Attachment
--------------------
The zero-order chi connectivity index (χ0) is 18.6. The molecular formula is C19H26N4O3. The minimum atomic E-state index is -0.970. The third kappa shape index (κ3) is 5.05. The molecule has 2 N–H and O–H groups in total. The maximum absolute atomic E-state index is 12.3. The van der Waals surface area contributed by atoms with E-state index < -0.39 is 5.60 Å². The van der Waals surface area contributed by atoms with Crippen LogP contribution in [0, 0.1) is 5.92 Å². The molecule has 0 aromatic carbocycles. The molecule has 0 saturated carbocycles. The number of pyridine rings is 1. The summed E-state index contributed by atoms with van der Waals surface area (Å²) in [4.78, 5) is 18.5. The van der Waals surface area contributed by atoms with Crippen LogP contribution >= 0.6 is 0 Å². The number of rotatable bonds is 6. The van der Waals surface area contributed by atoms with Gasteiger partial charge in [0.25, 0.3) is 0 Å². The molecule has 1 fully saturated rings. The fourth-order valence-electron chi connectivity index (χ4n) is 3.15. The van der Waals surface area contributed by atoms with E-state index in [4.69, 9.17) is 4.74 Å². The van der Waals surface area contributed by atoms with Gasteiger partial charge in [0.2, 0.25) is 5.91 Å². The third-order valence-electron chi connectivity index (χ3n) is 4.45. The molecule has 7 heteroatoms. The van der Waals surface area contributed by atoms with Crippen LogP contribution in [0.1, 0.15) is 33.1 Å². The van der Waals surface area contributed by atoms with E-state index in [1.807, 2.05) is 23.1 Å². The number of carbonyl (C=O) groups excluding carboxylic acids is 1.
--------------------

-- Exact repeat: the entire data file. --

The zero-order chi connectivity index (χ0) is 18.6. The molecular formula is C19H26N4O3. The minimum atomic E-state index is -0.970. The third kappa shape index (κ3) is 5.05. The molecule has 2 N–H and O–H groups in total. The maximum absolute atomic E-state index is 12.3. The van der Waals surface area contributed by atoms with E-state index < -0.39 is 5.60 Å². The van der Waals surface area contributed by atoms with Crippen LogP contribution in [0, 0.1) is 5.92 Å². The molecule has 0 aromatic carbocycles. The molecule has 0 saturated carbocycles. The number of pyridine rings is 1. The summed E-state index contributed by atoms with van der Waals surface area (Å²) in [4.78, 5) is 18.5. The van der Waals surface area contributed by atoms with Crippen LogP contribution >= 0.6 is 0 Å². The number of rotatable bonds is 6. The van der Waals surface area contributed by atoms with Gasteiger partial charge in [0.25, 0.3) is 0 Å². The molecule has 1 fully saturated rings. The fourth-order valence-electron chi connectivity index (χ4n) is 3.15. The van der Waals surface area contributed by atoms with E-state index in [4.69, 9.17) is 4.74 Å². The van der Waals surface area contributed by atoms with Gasteiger partial charge in [0.2, 0.25) is 5.91 Å². The third-order valence-electron chi connectivity index (χ3n) is 4.45. The molecule has 7 heteroatoms. The van der Waals surface area contributed by atoms with Crippen LogP contribution in [0.1, 0.15) is 33.1 Å². The van der Waals surface area contributed by atoms with E-state index in [1.807, 2.05) is 23.1 Å². The number of carbonyl (C=O) groups excluding carboxylic acids is 1.